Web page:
Often the eastern way to describe a human quality is presentation of what one does not have, instead of what one does have. This was applicable to things in every day life as well as to Martial Arts. It is believed that the necessary qualities of a "true" disciple foster in himself at the course of employment. This lack of valuable qualities or abilities (an emptiness) is an advantage rather than a disadvantage for new pupils. There is a widely known saying that to pour fresh water into the glass, you need to throw out the old contents.

From my personal experience, I can list the qualities that make it very difficult to approach the knowledge in traditional schools. Though the list is non-exhaustive, they are typically: laziness, carelessness, recklessness, gambling, resentment, greed, arrogance, self-righteousness, optionality, negligence, slander. The picture is clear. Each of us, of course, denies the existence of such a bouquet of qualities in our personal character. No less important is not what we think of ourselves, but how others see and perceive us. I want to reiterate: nobody called you; you came and asked to be taught. Thus, probably, you should think about how you look like from the side if you want to succeed in such a delicate matter as Martial Arts.

At the moment you begin to feel the practice in the hall becomes for you something more than simply a lesson of physical activity along with knowledge of self-defense; when you are drawn to the place of practice and you wait for your class time, only then are you born as an apprentice.

In general, the large community involved in Martial Arts, could be divided into three groups:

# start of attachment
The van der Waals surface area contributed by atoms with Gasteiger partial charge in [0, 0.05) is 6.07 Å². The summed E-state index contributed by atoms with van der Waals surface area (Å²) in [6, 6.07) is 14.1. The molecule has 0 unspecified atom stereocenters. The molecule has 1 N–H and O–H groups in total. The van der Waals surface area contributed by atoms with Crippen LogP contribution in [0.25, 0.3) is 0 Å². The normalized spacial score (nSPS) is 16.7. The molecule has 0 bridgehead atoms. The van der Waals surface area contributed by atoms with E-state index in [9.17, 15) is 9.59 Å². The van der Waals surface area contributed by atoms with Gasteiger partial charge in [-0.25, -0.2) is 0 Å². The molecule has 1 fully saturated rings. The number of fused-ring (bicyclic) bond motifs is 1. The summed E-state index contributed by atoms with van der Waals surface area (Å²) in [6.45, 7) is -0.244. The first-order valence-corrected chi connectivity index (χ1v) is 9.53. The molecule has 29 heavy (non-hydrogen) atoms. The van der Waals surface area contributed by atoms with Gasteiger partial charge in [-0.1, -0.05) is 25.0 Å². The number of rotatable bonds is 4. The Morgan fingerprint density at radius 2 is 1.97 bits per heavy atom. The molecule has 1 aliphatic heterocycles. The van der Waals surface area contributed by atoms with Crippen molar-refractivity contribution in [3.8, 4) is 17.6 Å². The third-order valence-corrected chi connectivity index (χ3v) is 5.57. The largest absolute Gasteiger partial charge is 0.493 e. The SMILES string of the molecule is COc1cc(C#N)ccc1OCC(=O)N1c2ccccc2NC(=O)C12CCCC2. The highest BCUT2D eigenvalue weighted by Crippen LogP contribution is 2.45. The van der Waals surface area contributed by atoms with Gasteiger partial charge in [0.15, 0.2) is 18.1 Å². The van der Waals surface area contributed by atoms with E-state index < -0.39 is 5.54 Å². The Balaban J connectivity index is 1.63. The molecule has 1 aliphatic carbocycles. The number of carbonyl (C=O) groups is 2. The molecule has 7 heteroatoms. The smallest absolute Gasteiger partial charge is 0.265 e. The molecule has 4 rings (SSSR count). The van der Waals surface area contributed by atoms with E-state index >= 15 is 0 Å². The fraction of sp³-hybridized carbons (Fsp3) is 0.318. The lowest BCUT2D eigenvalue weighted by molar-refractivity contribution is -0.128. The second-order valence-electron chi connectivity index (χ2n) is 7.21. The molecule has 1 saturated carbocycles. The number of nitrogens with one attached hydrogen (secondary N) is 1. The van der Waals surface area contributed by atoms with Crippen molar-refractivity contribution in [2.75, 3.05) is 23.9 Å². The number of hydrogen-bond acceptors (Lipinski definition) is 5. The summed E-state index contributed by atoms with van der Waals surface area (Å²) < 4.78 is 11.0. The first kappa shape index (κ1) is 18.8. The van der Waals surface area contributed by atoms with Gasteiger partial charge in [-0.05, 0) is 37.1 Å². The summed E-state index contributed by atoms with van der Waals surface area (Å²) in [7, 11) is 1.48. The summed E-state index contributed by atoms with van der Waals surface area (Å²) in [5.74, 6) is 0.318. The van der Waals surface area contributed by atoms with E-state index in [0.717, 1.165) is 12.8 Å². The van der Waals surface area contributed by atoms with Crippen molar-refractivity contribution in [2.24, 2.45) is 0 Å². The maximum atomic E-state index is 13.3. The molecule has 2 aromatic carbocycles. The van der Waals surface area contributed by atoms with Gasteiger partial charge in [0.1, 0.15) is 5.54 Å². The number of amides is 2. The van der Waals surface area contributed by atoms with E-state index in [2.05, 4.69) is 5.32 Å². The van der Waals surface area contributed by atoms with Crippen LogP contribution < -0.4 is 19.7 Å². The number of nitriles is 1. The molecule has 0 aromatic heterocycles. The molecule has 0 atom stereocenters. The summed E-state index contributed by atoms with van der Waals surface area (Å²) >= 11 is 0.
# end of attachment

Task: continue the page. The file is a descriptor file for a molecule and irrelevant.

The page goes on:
1 "Surfacers". This is a biggest one - 90%. These are people for whom a class is some amusing game. The time in the hall for them is a fun and pleasant exotic sauce. They just think that they are studying.

2 "Honestiers". This group is much smaller in number, about 9% of the total population of students. For these people, the practice has become a favorite and serious hobby. They are constant and consistent in relation to the school and studying. Their intentions are genuine and the work they accomplish in the hall features diligence and desire to attain tangible results. They are trying to engage in Martial Arts.

3. "True disciples". Such group is miniscule. It’s about 1%, likely, even less. For such people, there is no difference between an ordinary social life and Martial Arts. The practice has permeated their lives and changed their inner essence. They live by the same principles as they practice. The practice of such people has transformed into real knowledge. The place where they practice legitimately qualifies as a School.

P.S. I want to support beginners who have not yet thought about the problems described above and have not yet determined their true intentions. If you have just taken the first step and so far something has gone wrong, do not despair. After all, you're on your way already. However long the road may seem, it begins with this first step. Remember that walking on this path is the true purpose that yields true happiness.

Originally, this article was published in magazine "Martial Arts" at 05.2014:

Igor Messing

Translated by Ekaterina Pryamova
Club “Jook Lum”, St. Petersburg, Russia